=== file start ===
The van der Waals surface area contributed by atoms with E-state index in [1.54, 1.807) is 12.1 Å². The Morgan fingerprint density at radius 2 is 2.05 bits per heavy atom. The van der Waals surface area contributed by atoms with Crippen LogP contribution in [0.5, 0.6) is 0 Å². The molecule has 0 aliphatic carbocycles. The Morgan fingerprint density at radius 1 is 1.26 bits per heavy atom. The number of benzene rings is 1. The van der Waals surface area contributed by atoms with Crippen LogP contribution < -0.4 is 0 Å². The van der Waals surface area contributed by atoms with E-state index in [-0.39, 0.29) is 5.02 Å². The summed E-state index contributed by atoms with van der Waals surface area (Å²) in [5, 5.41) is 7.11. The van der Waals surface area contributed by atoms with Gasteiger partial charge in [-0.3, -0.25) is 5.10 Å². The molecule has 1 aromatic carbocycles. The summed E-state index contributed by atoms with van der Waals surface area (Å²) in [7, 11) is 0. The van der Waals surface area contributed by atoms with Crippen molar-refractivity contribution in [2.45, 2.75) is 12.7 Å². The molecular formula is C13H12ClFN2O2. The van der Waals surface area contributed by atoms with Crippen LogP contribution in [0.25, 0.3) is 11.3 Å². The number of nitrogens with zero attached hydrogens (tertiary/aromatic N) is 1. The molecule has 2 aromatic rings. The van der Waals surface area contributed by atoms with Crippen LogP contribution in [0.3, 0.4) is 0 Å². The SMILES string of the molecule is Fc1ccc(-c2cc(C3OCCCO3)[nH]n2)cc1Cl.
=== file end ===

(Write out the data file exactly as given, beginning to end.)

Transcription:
The van der Waals surface area contributed by atoms with E-state index in [1.54, 1.807) is 12.1 Å². The Morgan fingerprint density at radius 2 is 2.05 bits per heavy atom. The van der Waals surface area contributed by atoms with Crippen LogP contribution in [0.5, 0.6) is 0 Å². The molecule has 0 aliphatic carbocycles. The Morgan fingerprint density at radius 1 is 1.26 bits per heavy atom. The number of benzene rings is 1. The van der Waals surface area contributed by atoms with Crippen LogP contribution < -0.4 is 0 Å². The van der Waals surface area contributed by atoms with E-state index in [-0.39, 0.29) is 5.02 Å². The summed E-state index contributed by atoms with van der Waals surface area (Å²) in [5, 5.41) is 7.11. The van der Waals surface area contributed by atoms with Gasteiger partial charge in [-0.3, -0.25) is 5.10 Å². The molecule has 1 aromatic carbocycles. The summed E-state index contributed by atoms with van der Waals surface area (Å²) in [7, 11) is 0. The van der Waals surface area contributed by atoms with Crippen molar-refractivity contribution in [2.45, 2.75) is 12.7 Å². The molecular formula is C13H12ClFN2O2. The van der Waals surface area contributed by atoms with Crippen LogP contribution in [0.25, 0.3) is 11.3 Å². The number of nitrogens with zero attached hydrogens (tertiary/aromatic N) is 1. The molecule has 2 aromatic rings. The van der Waals surface area contributed by atoms with Crippen LogP contribution in [0.3, 0.4) is 0 Å². The SMILES string of the molecule is Fc1ccc(-c2cc(C3OCCCO3)[nH]n2)cc1Cl.